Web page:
Over-Responsiveness and Greater Variability in Roughness Perception in Autism

Sarah M. Haigh, Nancy Minshew, David J. Heeger, Ilan Dinstein, Marlene Behrmann

Research output: Contribution to journalArticlepeer-review


Although sensory problems, including tactile hypersensitivity and hyposensitivity (DSM-5) are commonly associated with autism, there is a dearth of systematic and rigorous research in this domain. Here, we report findings from a psychophysical experiment that explored differences in tactile perception between individuals with autism and typically developing control participants, who, using their index finger, rated a series of surfaces on the extent of their roughness. Each surface was rated multiple times and we calculated both the average rating and the variability across trials. Relative to controls, the individuals with autism perceived the surfaces as rougher overall and exhibited greater variability in their ratings across trials. These findings characterize altered tactile perception in autism and suggest that sensory problems in autism may be the product of overly responsive and variable sensory processing.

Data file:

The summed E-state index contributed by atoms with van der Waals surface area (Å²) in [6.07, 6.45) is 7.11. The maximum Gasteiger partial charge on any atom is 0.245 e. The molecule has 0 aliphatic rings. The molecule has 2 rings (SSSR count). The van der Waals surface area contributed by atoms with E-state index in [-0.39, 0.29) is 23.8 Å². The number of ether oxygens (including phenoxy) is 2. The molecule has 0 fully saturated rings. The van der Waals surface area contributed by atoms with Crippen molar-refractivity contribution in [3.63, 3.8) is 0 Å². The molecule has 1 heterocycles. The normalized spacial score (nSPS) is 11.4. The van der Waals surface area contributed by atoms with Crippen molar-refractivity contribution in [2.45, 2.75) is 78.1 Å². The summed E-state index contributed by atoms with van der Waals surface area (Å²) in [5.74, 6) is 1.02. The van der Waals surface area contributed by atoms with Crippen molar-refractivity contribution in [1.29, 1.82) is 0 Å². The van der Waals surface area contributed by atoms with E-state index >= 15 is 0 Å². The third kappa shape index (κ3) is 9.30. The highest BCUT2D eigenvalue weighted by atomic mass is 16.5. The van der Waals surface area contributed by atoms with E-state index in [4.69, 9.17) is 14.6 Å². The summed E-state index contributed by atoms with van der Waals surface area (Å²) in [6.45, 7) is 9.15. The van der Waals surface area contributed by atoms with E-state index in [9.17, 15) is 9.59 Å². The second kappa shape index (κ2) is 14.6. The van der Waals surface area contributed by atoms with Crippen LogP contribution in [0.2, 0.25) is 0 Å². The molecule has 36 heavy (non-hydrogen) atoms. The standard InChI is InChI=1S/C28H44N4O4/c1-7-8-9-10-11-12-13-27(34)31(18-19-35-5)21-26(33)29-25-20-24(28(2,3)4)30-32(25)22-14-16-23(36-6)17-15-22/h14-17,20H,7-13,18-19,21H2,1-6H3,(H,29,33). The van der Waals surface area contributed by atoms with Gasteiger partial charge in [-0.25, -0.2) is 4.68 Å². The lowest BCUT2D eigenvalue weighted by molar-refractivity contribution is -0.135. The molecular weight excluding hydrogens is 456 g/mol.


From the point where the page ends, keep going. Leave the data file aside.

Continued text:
Original languageEnglish (US)
Pages (from-to)393-402
Number of pages10
JournalAutism Research
Issue number3
StatePublished - Mar 1 2016


  • Autism
  • Sensory hypersensitivity
  • Tactile
  • Variability

ASJC Scopus subject areas

  • General Neuroscience
  • Clinical Neurology
  • Genetics(clinical)


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